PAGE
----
The Design Vehicle is the largest typical vehicle that will frequently use the street. For major streets and downtown settings, a DL-23 delivery truck is a typical design vehicle. In protected intersections, it is acceptable for the design vehicle to use all of the first lane, and part of the second lane of the receiving street. In a neighborhood setting, a 15’ car/ light truck is a typical design vehicle, allowing for a tighter turn radius. In locations where truck turn volumes are high, a single-unit 30’-40’ truck is a typical design vehicle. A city bus should be used as a design vehicle only if a scheduled/ planned bus route makes that turn. In most cases, this affects only one corner. Turn speeds of 3-5 mph should be used for modeling the design vehicle.
The Control Vehicle or accommodated vehicle is the largest vehicle that will infrequently use the street. For major streets and downtown settings, a WB-50 truck is a typical control vehicle. In protected intersection designs, this vehicle can make the turn at a very low or ‘crawl’ speed. It is expected to turn over mountable elements, and may enter the lane adjacent to its lane of origin. In a neighborhood setting, sanitation or fire emergency vehicles are control vehicles. Turn speeds should be set 1-5 mph for the control vehicle. For turn speeds under 5 mph, field testing or observation is recommended as software may be inaccurate at low speeds.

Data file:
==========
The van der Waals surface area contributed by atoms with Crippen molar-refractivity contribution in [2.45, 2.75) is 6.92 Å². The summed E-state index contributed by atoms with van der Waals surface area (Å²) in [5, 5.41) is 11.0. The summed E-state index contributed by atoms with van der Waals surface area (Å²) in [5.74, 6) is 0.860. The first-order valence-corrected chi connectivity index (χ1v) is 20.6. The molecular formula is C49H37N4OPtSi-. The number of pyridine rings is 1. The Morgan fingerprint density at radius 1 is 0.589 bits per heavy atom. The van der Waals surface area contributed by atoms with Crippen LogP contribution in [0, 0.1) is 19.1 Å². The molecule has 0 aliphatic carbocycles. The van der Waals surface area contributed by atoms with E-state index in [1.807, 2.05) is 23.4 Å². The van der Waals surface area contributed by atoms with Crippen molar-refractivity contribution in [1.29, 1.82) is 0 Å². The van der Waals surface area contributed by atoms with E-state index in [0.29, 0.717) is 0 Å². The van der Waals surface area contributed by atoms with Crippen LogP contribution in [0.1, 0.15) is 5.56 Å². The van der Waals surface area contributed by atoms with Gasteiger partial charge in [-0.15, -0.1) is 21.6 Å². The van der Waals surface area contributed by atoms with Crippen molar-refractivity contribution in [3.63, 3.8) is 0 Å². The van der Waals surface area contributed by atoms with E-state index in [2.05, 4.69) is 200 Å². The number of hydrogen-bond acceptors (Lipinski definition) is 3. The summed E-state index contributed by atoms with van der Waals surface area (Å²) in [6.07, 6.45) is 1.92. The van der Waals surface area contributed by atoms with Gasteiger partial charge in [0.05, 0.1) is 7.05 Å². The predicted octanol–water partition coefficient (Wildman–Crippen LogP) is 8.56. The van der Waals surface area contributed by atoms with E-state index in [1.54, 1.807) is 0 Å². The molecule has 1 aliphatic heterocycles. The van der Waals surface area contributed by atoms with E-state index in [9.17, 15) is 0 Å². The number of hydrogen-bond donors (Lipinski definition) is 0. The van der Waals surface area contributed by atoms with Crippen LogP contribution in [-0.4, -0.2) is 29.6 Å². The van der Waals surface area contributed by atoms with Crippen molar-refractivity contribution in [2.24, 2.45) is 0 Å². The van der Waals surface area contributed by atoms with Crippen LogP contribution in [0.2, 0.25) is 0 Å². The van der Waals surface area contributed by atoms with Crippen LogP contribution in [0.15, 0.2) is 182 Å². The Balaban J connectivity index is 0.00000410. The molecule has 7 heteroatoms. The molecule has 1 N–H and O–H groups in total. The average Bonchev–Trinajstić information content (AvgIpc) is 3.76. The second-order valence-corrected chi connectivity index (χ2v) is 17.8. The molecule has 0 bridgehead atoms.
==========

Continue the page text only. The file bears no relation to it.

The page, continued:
The Managed Vehicle is the most common vehicle to use the street. It is typically smaller than the design vehicle which means it is capable of higher, more dangerous speeds. In most urban streets, the managed vehicle is a personal vehicle or taxi. In protected intersections, the goal for a managed vehicle is to keep turn speeds below 10 mph. In some cases, this requires that the design vehicle turns over a mountable element.